Author(s): Salas AL, Montezuma TD, Faria GG, ReyesEsparza J, RodrguezFragoso L
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Abstract AIM: To evaluate the effect of genistein on the fibrosis and matrix degradation caused by experimentally induced fibrosis in rats. METHODS: Hepatic fibrosis was brought about by chronic administration of carbon tetrachloride to rats. To evaluate the effect of genistein on liver fibrosis and function, total collagen content and proteolytic activity in the liver were quantified. Urokinase-type plasminogen activator (uPA) expression during experimental fibrosis was localized by immunohistochemistry. Histopathological changes were evaluated using light and electron microscopy. RESULTS: Animals with fibrosis and treated with genistein showed an important reduction (73\%) in hepatic collagen content as well as an improvement in liver function (p < 0.001). Genistein increased the capacity of the liver to degrade type I collagen and Matrigel (3.1- and 3.7-fold, respectively; p < 0.001) in animals with liver fibrosis. Genistein increased the number of uPA-immunoreactive cells. The increase in the uPA expression correlated with an increase in proteolytic activity. Histological analysis revealed a reduction in the number of fiber septa in pericentral and perisinusoidal areas. Transmission electron micrographs of livers from animals with fibrosis and treated with genistein showed a reduction in the number of hepatic stellate cells activated and a smaller number of collagen fibers. CONCLUSION: Genistein is able to improve the liver after injury and fibrosis induced by chronic administration of carbon tetrachloride. This finding suggests that genistein has antifibrogenic potential and could therefore be useful for treating chronic liver disease. (c) 2008 S. Karger AG, Basel.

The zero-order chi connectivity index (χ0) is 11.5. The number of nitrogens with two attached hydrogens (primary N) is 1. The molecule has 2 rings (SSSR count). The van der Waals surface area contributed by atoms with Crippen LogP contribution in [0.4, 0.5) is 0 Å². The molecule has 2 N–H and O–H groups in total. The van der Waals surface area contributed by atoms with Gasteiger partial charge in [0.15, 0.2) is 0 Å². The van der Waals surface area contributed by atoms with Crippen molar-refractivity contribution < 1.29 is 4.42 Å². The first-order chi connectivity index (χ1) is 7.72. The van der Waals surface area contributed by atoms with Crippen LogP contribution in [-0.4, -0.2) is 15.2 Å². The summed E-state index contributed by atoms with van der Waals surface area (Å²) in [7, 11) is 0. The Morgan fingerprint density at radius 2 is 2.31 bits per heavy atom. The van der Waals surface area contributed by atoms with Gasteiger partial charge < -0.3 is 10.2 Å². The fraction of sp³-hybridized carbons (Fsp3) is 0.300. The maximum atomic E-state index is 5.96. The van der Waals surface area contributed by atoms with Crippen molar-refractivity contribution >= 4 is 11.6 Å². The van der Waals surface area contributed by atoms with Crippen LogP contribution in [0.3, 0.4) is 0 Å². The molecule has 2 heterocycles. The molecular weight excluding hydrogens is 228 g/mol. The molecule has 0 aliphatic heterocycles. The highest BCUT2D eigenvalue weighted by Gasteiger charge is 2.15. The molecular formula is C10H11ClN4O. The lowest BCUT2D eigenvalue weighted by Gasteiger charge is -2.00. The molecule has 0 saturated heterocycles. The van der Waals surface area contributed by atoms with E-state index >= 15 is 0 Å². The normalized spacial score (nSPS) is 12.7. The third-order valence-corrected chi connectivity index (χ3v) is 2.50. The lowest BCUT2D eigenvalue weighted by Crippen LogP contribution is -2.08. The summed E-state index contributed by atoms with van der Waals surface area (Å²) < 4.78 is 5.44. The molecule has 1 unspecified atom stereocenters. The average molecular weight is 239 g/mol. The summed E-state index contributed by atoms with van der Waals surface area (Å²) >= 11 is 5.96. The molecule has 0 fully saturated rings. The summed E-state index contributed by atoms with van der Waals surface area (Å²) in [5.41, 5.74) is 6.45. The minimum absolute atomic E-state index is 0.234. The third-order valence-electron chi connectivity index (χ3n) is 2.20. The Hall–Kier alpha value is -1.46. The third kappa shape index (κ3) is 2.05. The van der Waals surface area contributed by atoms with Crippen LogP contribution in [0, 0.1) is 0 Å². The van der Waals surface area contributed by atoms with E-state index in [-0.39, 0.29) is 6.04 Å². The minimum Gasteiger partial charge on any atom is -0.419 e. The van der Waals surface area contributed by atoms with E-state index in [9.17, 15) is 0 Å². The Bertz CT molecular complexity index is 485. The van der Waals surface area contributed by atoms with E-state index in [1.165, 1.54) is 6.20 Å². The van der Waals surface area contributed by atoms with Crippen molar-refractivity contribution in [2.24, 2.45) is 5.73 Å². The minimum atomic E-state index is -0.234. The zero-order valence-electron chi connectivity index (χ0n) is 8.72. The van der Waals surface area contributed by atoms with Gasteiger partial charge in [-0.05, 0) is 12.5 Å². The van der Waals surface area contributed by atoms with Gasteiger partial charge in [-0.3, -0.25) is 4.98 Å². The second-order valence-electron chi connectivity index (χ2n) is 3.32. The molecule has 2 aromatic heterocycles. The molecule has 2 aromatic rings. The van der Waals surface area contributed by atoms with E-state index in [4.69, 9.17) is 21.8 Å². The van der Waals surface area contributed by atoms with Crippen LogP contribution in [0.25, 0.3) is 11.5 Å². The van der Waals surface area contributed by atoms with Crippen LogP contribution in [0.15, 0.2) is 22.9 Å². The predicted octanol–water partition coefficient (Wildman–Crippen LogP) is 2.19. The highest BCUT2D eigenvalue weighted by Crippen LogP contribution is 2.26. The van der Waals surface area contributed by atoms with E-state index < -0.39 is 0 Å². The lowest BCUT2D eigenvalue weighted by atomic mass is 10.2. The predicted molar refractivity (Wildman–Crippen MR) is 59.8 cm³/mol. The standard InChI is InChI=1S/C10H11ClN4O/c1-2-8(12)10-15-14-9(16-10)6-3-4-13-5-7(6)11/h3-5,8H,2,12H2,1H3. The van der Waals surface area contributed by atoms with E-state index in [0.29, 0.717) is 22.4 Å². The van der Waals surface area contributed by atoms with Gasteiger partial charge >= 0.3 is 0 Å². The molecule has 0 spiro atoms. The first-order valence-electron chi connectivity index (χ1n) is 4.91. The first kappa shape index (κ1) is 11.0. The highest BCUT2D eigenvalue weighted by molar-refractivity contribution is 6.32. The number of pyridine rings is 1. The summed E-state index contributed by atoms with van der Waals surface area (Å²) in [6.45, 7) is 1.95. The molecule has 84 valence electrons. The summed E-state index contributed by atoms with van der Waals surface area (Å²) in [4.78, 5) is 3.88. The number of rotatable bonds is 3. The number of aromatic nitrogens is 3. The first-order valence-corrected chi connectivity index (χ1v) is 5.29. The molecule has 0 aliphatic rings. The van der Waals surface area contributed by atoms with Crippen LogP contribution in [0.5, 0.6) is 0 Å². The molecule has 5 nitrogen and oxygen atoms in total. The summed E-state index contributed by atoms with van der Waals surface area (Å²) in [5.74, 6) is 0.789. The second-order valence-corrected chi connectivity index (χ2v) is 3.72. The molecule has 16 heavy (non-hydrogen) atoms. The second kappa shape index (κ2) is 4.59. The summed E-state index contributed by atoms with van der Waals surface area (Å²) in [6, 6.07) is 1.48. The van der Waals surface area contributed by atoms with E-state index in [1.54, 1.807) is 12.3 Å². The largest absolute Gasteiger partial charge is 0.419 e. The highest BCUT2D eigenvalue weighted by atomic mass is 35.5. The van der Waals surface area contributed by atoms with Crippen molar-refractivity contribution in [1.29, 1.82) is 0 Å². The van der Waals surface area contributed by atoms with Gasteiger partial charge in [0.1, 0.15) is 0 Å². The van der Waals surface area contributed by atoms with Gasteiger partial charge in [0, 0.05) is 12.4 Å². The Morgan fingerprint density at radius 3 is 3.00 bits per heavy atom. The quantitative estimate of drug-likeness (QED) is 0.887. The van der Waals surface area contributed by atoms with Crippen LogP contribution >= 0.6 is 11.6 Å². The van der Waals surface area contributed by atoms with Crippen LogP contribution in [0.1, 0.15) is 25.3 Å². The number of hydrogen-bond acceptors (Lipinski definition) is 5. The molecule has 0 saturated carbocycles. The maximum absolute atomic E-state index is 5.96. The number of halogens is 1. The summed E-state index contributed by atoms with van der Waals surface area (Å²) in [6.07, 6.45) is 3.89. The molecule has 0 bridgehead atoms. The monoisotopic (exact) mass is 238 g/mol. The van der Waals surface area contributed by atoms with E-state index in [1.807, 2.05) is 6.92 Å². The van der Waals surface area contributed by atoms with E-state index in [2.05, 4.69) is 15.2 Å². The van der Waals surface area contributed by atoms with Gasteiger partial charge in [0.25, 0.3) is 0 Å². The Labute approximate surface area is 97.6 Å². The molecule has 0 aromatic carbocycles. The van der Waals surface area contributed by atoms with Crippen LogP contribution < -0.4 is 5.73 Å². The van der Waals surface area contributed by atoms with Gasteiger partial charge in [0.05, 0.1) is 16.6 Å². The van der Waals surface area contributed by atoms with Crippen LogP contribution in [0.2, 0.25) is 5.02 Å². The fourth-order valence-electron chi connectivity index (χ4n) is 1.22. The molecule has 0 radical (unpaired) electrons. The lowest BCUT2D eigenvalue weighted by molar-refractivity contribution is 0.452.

This article was published in Pharmacology
and referenced in Journal of Liver